In ‘This Is America,’ Childish Gambino Sensationally Tackles Third-Rail Politics
In ‘This Is America,’ Childish Gambino Sensationally Tackles Third-Rail Politics

In ‘This Is America,’ Childish Gambino Sensationally Tackles Third-Rail Politics

Police brutality, gun violence, media complicity and institutionalized racism all receive damning portrayals in Donald Glover’s new video.
May 9, 2018
4 mins read

This past weekend, Donald Glover hosted “Saturday Night Live” and his alter ego Childish Gambino performed his two latest singles, “Saturday” and “This is America.”

Later that night, Glover released the song’s music video, which embedded political issues, such as gun control and police brutality, in overt, shocking scenes, though the musician danced throughout the montage, somewhat drawing the viewer’s attention away from the violence.

Since Glover’s dancing serves as the visual focal point of the video, viewers can overlook the clip’s extras carrying baseball bats and rioting, as well as the subsequent police cars in the distance. After watching the video a second time, however, even more detail emerges; following a second viewing, I saw a man being pushed from an elevated area onto the hood of a car, another car slowly melting in flames and a person riding a horse to an unknown location.

Directed by Hiro Murai, who works for Gambino’s show “Atlanta,” the video shows a shirtless Gambino shooting a black choir and a masked man, while someone cleans his fingerprints off the weapon. In both instances, when Gambino finishes shooting, he gives the gun away for it to be wiped of his fingerprints. The gun gets more attention and more importance than the victim or the person affected.

According to the Atlantic, Gambino shooting a black choir in the video directly makes a reference to Dylann Roof, who shot a black church in Charleston, South Carolina. In both instances, Gambino dances as if everything is normal, prompting the idea that America has become numb to gun violence, since it happens frequently in our society.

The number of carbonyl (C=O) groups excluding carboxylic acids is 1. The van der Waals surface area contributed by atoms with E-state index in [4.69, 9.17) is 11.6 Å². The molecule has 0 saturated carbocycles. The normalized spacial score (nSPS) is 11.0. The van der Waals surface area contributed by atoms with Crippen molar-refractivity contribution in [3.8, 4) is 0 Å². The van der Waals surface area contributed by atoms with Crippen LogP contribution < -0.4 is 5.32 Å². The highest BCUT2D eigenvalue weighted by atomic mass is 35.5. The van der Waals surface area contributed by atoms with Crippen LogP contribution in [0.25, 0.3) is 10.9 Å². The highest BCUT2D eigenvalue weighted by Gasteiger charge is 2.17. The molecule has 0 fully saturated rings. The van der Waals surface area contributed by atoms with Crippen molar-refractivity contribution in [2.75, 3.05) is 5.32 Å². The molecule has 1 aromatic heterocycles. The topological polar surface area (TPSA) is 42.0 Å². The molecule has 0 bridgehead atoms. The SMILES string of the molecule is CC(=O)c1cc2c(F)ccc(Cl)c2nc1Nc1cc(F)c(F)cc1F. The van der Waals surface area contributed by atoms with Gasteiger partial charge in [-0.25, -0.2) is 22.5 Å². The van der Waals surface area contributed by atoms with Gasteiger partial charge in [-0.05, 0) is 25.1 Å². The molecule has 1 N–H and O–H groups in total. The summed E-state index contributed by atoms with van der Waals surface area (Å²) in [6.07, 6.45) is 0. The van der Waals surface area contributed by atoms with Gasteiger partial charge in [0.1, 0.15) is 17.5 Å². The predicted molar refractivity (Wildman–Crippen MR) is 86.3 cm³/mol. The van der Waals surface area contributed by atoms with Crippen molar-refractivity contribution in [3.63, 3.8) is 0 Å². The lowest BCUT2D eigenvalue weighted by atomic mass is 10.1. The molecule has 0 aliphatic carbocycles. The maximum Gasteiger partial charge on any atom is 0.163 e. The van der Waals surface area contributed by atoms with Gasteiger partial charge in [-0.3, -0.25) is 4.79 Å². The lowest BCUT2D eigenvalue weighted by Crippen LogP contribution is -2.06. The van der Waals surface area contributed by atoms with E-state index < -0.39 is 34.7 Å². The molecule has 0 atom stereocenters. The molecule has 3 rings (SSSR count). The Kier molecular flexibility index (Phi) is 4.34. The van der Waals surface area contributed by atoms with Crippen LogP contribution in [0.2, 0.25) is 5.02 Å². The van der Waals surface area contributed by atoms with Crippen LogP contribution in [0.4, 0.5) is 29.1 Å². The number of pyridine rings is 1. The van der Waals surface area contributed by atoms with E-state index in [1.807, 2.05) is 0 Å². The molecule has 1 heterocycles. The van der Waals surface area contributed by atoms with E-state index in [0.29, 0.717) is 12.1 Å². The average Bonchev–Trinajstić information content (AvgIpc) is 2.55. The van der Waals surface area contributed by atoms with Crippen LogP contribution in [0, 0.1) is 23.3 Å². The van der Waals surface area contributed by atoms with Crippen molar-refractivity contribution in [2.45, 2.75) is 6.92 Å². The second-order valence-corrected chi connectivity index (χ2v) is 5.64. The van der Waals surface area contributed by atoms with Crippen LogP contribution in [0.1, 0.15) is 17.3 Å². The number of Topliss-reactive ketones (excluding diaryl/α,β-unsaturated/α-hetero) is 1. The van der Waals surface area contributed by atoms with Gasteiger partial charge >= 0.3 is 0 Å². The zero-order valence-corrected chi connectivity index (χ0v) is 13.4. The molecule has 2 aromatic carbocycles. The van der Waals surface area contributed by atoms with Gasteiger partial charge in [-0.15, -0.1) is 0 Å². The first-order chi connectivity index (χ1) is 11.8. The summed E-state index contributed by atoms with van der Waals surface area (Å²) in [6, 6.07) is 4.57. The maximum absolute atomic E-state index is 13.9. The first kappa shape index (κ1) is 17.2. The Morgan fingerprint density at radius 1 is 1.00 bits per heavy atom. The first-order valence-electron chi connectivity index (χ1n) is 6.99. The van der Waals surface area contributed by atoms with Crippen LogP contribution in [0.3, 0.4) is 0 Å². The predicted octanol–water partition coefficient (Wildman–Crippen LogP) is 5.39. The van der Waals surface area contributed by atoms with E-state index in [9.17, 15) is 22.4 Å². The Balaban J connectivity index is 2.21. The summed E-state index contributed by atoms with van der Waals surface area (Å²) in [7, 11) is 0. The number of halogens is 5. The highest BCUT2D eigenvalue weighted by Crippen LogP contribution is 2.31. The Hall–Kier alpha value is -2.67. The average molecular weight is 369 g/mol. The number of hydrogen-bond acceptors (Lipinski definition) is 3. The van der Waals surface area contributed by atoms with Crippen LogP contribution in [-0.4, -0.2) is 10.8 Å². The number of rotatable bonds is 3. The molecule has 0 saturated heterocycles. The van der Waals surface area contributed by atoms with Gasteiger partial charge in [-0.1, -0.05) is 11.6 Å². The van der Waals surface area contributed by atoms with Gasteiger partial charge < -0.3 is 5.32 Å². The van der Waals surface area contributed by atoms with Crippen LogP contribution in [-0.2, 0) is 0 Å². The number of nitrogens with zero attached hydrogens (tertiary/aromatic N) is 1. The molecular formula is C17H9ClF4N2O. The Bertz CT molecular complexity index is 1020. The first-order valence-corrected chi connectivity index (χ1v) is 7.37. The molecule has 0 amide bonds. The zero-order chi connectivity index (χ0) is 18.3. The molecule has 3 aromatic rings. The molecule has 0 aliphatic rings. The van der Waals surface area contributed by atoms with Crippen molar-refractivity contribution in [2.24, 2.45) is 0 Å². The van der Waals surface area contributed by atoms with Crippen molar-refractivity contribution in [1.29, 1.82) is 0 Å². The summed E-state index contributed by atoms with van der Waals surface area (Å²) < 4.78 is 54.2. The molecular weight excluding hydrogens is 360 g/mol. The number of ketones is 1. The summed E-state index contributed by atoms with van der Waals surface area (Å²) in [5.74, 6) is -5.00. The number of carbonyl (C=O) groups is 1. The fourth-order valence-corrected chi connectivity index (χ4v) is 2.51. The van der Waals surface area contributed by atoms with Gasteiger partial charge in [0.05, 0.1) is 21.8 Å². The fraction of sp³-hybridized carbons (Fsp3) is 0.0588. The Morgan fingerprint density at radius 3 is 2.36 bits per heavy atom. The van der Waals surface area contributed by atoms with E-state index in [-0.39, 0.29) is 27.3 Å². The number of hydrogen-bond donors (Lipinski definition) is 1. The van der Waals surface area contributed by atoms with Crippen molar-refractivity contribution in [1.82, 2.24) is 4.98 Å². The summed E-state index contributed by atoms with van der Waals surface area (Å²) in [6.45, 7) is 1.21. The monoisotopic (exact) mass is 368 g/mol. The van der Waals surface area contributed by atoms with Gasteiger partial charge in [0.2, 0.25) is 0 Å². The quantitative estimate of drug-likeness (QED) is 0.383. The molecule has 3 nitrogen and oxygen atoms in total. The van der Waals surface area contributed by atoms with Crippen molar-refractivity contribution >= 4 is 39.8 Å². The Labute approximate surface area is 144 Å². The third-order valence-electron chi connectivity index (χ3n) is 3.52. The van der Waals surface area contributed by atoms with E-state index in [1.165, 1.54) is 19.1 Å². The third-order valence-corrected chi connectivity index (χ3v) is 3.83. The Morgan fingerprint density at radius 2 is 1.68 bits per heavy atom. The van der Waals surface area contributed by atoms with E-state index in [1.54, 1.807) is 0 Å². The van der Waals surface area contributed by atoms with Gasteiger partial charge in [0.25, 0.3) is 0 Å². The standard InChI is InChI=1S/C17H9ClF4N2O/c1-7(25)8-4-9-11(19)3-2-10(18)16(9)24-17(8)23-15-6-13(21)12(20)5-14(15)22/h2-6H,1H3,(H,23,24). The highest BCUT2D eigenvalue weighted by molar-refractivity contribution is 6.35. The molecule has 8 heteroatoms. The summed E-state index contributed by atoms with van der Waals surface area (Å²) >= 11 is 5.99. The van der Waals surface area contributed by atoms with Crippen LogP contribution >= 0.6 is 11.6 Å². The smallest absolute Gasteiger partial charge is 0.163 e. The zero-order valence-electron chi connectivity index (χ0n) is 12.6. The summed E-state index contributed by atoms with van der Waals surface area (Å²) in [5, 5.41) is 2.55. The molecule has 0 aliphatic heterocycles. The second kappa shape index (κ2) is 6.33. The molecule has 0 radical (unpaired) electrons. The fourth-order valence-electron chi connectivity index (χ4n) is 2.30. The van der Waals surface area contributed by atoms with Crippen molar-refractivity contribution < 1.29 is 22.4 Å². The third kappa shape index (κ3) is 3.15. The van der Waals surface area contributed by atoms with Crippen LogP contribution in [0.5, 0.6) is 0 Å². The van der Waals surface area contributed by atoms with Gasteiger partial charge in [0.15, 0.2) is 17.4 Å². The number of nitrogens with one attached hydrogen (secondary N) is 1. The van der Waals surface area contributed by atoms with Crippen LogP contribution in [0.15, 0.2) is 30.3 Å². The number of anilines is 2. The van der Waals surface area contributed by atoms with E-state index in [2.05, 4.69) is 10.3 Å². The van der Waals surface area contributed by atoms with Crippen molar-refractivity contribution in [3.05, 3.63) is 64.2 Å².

Critics have touched on the message of the video, which is that Gambino’s dancing draws more attention than the issues that plague the country.

Jon Spence spoke on the broader implications of the video in a tweet, saying, “The fact that Childish Gambino’s ‘This is America’ tackles police brutality, gun violence, media misdirection, and the use of African Americans as a brand shield, all while dancing in Jim Crow-style caricature, shows a transcendence or mere performance and demands attention.”


Additionally, in an attempt to collect different interpretations of the video, the lyrics website Genius made a video asking people on the street about Childish Gambino’s video. One of the men mentioned that the masked man represented the American public: blind to the repeated attacks against our own people, which is an important theory that has not been explored.

“This is America” is another example of how hip-hop artists use their platform to discuss political issues. Gambino attempts to make people understand how gun violence should receive more attention than the latest viral dance craze.

Following the project, people are starting to open their eyes about how the video criticizes the contradictions of America: a country of the free, shackling people of color every day.

Alex Johnson, New York University

Writer Profile

Alexandria Johnson

New York University
Journalism and Public Policy

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